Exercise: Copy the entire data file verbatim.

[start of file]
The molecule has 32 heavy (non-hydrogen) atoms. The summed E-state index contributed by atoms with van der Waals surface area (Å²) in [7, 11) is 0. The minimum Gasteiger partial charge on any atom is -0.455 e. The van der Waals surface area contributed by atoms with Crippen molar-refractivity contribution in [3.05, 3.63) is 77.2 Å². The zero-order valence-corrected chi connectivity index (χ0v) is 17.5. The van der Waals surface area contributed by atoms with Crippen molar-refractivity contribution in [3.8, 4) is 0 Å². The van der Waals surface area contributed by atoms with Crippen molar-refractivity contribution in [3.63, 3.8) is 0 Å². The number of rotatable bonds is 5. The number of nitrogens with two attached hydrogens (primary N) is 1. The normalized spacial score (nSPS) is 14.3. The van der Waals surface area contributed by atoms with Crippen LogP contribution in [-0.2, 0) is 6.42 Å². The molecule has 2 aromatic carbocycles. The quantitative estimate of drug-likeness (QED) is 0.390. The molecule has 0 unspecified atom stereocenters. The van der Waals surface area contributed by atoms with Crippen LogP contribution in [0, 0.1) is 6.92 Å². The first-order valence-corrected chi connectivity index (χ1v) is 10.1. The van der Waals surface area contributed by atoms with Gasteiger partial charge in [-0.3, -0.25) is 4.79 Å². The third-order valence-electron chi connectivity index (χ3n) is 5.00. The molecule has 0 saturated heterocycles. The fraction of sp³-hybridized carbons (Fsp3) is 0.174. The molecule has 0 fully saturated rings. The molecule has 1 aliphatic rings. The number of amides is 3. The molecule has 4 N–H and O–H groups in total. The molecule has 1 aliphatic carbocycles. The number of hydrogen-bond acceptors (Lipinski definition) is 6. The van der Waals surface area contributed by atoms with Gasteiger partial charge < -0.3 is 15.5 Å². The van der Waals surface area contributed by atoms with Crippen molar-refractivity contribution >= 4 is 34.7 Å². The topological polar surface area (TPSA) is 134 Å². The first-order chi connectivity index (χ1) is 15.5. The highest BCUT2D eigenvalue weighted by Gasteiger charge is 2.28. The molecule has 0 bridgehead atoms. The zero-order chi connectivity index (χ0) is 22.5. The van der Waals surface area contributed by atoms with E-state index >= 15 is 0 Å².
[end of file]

The molecule has 32 heavy (non-hydrogen) atoms. The summed E-state index contributed by atoms with van der Waals surface area (Å²) in [7, 11) is 0. The minimum Gasteiger partial charge on any atom is -0.455 e. The van der Waals surface area contributed by atoms with Crippen molar-refractivity contribution in [3.05, 3.63) is 77.2 Å². The zero-order valence-corrected chi connectivity index (χ0v) is 17.5. The van der Waals surface area contributed by atoms with Crippen molar-refractivity contribution in [3.8, 4) is 0 Å². The van der Waals surface area contributed by atoms with Crippen molar-refractivity contribution in [3.63, 3.8) is 0 Å². The number of rotatable bonds is 5. The number of nitrogens with two attached hydrogens (primary N) is 1. The normalized spacial score (nSPS) is 14.3. The van der Waals surface area contributed by atoms with Crippen LogP contribution in [-0.2, 0) is 6.42 Å². The molecule has 2 aromatic carbocycles. The quantitative estimate of drug-likeness (QED) is 0.390. The molecule has 0 unspecified atom stereocenters. The van der Waals surface area contributed by atoms with Crippen LogP contribution in [0, 0.1) is 6.92 Å². The first-order valence-corrected chi connectivity index (χ1v) is 10.1. The van der Waals surface area contributed by atoms with Gasteiger partial charge in [-0.3, -0.25) is 4.79 Å². The third-order valence-electron chi connectivity index (χ3n) is 5.00. The molecule has 0 saturated heterocycles. The fraction of sp³-hybridized carbons (Fsp3) is 0.174. The molecule has 0 fully saturated rings. The molecule has 1 aliphatic rings. The number of amides is 3. The molecule has 4 N–H and O–H groups in total. The molecule has 1 aliphatic carbocycles. The number of hydrogen-bond acceptors (Lipinski definition) is 6. The van der Waals surface area contributed by atoms with Gasteiger partial charge < -0.3 is 15.5 Å². The van der Waals surface area contributed by atoms with Crippen molar-refractivity contribution >= 4 is 34.7 Å². The topological polar surface area (TPSA) is 134 Å². The first-order chi connectivity index (χ1) is 15.5. The highest BCUT2D eigenvalue weighted by Gasteiger charge is 2.28. The molecule has 0 bridgehead atoms. The zero-order chi connectivity index (χ0) is 22.5. The van der Waals surface area contributed by atoms with E-state index >= 15 is 0 Å².